Deborah Hill Cone

Deborah Hill Cone is a Herald columnist

Deborah Hill Cone: It's boardroom, not bored room

Our companies need fewer grey old worthies and more original thinkers.

Deborah Hill Cone.
Deborah Hill Cone.

There is an annoying mystique around the whole industry of company directors. A kind of voodoo about the extreme specialness of anyone who is deemed able to take on the burden of corporate governance. They have to be a certain sort of person, with a particular sort of very conventional accountant's CV. That's why once you get on one board, you have been given the invisible stamp that you're in the club and inevitably get a portfolio of other ones.

Frankly, it's rot. Obviously, boards do need some number crunchers but that is not all a board is required to do. And the rot got even more annoying lately as directors whimpered pathetically about the terrible onerousness of their "directors' duties".

People, get real. It's a jammy gig. Not that anyone would ever admit that. Otherwise people might think maybe you don't have to be a savant to be able to sit on a board.

Part of the problem is the fog about whether individual directors are any good.

A reality TV show set round a real boardroom table would be an eye-opener. But until then, let's not spook the shareholders and just hire some grey dude who has worked at one of the big four accountancy firms and already has other directorships.

Lawyers seem determined to nurture the impression that the law about directors' responsibilities is oh so, hushed voice now, terribly arcane. I can't see why.

It is all set out in the Companies Act 1993 and seems to amount to this, in summary: have sound judgment. There is a duty to act in good faith and in the best interests of the company. That means don't put yourself in conflict situations. You don't need 25 years as an accountant in a corporate office to get judgment. No reckless trading. That's a tricky section as it may deter directors from taking risks. Exercise care, diligence and skill. Don't take on obligations by the company unless you believe the company can perform them. And you have a defence to any of this - you can rely on advice and information from employees and experts. This is how the Feltex five got home.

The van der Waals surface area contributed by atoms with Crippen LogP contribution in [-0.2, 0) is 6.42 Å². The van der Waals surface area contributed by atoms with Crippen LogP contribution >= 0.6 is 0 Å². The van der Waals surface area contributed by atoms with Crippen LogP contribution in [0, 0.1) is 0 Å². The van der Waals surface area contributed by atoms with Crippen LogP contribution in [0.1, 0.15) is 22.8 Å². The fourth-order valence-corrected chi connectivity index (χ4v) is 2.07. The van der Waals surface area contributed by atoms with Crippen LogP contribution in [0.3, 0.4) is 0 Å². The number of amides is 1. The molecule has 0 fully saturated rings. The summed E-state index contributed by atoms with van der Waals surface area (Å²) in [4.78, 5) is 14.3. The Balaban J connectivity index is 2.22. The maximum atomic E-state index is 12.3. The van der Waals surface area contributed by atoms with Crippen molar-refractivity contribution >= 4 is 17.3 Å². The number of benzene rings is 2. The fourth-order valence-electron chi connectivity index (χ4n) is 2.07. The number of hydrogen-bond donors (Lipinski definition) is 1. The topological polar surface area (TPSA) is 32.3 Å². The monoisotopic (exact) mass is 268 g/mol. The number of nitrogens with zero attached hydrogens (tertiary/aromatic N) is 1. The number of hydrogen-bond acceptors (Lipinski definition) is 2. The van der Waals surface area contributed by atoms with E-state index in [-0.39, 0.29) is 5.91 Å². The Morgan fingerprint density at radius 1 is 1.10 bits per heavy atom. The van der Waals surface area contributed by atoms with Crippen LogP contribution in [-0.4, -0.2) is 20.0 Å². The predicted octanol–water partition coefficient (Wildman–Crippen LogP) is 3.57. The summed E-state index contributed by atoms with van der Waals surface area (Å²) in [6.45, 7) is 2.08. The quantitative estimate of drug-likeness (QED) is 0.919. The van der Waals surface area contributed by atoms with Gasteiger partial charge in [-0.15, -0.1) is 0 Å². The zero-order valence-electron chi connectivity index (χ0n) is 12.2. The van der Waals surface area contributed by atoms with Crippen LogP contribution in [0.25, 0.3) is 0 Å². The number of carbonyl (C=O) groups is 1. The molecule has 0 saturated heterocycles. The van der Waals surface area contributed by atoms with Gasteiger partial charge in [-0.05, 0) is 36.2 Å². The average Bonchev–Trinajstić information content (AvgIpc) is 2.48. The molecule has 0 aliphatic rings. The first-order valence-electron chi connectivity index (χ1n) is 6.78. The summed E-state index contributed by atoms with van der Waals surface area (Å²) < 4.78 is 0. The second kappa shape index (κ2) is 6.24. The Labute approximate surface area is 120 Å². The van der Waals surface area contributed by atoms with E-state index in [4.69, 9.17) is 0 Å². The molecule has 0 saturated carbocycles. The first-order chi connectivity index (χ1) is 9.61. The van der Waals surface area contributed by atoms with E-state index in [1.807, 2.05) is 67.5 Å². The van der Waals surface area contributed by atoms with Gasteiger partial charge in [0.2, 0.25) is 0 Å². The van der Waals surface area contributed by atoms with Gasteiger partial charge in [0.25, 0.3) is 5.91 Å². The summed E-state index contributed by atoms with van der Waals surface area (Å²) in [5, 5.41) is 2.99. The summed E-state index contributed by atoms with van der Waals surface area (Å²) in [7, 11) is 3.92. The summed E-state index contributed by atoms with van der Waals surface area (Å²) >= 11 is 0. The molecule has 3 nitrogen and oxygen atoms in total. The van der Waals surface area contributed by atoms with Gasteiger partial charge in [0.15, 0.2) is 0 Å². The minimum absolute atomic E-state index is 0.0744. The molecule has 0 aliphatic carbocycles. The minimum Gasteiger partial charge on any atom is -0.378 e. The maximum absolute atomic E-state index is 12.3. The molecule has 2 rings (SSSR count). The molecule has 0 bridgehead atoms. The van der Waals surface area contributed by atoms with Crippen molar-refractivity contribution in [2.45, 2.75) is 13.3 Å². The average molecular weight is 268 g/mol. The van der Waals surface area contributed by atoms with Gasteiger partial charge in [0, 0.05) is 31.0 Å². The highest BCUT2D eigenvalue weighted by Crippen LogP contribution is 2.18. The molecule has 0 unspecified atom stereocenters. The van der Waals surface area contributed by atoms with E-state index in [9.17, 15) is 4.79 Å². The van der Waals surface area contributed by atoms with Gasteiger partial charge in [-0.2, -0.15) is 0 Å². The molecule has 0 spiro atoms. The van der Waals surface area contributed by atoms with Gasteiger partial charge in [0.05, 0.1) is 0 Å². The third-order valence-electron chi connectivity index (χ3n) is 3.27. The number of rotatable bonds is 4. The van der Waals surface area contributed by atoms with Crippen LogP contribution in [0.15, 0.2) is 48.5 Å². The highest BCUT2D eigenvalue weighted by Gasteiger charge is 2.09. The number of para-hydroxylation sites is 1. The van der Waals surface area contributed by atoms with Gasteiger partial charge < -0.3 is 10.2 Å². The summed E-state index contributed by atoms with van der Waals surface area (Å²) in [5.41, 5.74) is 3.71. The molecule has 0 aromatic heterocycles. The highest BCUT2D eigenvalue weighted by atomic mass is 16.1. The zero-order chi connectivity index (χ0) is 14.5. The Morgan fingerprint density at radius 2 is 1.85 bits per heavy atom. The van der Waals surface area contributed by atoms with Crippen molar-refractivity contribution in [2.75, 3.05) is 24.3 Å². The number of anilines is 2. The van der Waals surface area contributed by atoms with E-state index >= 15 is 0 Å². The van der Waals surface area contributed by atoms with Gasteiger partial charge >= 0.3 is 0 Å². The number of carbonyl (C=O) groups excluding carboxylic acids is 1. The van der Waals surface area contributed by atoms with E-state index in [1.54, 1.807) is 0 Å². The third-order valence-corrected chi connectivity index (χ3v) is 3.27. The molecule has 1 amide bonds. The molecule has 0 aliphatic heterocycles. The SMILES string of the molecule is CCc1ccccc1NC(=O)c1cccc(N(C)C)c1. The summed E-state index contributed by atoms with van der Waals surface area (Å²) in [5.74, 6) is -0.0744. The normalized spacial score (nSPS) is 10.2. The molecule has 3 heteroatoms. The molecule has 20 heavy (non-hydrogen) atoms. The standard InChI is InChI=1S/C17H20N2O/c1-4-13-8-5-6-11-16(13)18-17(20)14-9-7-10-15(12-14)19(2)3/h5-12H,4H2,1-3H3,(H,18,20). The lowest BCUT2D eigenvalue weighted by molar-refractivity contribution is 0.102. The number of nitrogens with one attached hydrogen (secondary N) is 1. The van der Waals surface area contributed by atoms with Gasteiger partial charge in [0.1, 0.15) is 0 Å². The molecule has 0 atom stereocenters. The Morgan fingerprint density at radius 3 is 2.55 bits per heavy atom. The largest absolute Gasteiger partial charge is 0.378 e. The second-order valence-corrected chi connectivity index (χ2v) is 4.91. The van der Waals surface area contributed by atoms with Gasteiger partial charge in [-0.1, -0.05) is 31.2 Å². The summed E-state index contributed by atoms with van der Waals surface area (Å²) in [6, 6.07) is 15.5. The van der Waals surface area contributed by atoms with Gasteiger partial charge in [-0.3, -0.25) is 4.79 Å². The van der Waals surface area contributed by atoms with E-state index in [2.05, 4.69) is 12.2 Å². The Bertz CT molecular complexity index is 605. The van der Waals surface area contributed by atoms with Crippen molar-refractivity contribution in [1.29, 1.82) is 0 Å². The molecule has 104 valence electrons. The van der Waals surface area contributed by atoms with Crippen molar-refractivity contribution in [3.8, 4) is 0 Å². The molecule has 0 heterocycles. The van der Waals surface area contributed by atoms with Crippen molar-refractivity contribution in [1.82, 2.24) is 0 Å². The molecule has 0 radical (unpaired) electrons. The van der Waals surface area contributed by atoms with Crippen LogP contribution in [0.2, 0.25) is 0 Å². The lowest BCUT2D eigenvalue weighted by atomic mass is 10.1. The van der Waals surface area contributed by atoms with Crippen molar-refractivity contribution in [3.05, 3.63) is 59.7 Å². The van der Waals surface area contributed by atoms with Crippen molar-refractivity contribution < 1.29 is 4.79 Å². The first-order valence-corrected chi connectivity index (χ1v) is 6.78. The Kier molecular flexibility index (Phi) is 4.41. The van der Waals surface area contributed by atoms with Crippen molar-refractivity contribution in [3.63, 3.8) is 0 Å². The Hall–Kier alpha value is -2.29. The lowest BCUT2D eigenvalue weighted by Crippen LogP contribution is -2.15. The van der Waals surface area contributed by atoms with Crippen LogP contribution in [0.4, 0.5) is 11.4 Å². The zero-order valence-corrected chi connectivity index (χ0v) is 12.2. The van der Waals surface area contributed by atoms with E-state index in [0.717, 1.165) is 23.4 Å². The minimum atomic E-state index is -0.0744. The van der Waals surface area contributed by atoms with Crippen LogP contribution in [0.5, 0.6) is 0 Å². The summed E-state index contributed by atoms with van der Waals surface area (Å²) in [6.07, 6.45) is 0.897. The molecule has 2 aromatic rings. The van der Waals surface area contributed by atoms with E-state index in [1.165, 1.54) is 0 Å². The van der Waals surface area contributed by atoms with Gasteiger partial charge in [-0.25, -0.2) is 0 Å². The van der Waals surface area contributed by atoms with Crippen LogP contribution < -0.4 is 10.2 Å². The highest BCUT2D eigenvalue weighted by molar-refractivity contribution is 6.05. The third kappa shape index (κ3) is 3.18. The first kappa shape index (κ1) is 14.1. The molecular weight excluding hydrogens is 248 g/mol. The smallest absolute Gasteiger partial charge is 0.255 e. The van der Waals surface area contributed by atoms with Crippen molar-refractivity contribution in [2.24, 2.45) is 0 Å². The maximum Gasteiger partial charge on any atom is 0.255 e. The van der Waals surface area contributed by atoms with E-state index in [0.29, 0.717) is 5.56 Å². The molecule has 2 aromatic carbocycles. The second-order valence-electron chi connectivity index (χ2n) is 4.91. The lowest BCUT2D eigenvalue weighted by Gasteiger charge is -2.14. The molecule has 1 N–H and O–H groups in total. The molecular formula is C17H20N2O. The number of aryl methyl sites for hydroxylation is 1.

So if you can rely on external advice, why do so many boards need to be stacked with the same sort of bog-standard lawyers and accountants? There have been a few ad men appointed to boards lately - Roger MacDonnell to TVNZ, Peter Cullinane to SkyCity, Kevin Roberts to Telecom - but this was considered positively outre. I'm not saying every board should rush out and hire a have-I-got-a-deal-for-you finger-clicker. But if what a board needs is judgment, this quality might be found in a variety of places - especially among people who have actually run companies. (They're the ones who I think are spesh.)

And don't forget, boards can call on outside expert advice so they don't need nitpicky process-specialists to be actually running the company. Just to listen to what they say.

As a shareholder, I'd prefer a board that had a spectrum of skills and some original thinking - especially people who understand about actually flogging a product and selling stuff

The Institute of Directors says that in troubled times shareholders want a safe pair of hands round the board table. We've had that. But with the predictable old skill set in charge, confidence in our corporate sector is at rock bottom. Maybe it's time to try someone different.

dhc@deborahhillcone.com

- NZ Herald

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